Even in the '70s, way before "political correctness" became a thing, Archie Bunker's brand of bigotry was enough to raise eyebrows. Yet that was part of the point. The star of "All in the Family," produced by Norman Lear, Archie Bunker (played by Carroll O'Connor) was created as a way to bring dinnertime conversations to the world of sitcom TV.
The groundbreaking show made us think about our prejudices — everything from homosexuality and draft-dodging to women's rights and gun control. It also tackled uncomfortable issues such as rape and open marriages. That was pretty heavy stuff back then, especially with the show airing after such lighthearted fare as "The Beverly Hillbillies," "Green Acres" and "Hee-Haw."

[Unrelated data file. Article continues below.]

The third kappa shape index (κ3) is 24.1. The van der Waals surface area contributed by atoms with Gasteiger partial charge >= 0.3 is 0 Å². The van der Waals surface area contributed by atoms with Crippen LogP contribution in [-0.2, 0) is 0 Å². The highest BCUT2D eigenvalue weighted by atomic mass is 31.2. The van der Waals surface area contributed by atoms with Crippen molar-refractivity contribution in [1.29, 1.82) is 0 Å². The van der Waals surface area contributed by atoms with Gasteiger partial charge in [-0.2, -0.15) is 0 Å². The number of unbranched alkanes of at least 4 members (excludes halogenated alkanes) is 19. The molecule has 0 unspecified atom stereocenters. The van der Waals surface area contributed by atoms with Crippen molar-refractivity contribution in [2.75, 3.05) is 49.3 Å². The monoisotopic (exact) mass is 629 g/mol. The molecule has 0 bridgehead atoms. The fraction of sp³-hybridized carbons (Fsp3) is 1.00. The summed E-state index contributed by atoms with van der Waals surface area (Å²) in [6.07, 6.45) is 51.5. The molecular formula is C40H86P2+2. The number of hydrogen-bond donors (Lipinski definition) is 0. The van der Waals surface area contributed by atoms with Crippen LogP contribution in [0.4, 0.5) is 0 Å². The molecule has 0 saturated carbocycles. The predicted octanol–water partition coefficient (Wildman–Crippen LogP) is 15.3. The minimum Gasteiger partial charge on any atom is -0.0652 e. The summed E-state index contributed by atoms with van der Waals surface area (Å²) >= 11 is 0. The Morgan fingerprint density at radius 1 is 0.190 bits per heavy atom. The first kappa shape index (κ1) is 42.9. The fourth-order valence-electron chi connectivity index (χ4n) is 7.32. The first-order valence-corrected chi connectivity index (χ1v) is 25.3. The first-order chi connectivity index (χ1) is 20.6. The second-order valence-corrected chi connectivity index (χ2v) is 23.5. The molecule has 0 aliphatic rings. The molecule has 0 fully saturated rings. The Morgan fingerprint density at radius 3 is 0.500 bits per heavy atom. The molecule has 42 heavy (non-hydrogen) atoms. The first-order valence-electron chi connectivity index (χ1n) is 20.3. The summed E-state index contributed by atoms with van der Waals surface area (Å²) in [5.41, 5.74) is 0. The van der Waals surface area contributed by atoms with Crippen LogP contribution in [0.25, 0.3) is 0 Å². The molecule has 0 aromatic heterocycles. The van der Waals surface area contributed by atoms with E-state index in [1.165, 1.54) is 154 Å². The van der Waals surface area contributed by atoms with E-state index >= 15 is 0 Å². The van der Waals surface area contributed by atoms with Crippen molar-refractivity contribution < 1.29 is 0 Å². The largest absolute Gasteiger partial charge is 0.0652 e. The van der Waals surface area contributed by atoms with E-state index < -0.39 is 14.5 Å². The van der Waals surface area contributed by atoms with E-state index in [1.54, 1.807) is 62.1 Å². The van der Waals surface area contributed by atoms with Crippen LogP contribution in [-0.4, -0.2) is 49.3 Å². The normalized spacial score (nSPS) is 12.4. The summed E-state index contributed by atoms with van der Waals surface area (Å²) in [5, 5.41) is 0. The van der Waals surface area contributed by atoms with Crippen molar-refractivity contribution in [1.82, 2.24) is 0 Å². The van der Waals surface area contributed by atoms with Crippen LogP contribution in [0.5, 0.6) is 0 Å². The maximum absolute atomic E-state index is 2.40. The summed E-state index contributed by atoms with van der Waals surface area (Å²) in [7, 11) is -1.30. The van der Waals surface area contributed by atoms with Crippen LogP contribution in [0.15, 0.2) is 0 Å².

During its run, viewers got to witness all of Archie's foibles, along with wife Edith's subservience to Archie (although her character developed into a more independent woman as the series went on). Open-minded daughter Gloria — and especially her husband, the liberal Mike — were perfect foils for Archie's staunch prejudices.
"All in the Family" filmed 202 episodes during its nearly decade-long run. During that period, it was the highest-rated show on TV for five years.
Take our quiz to see how much you remember about this series that changed television.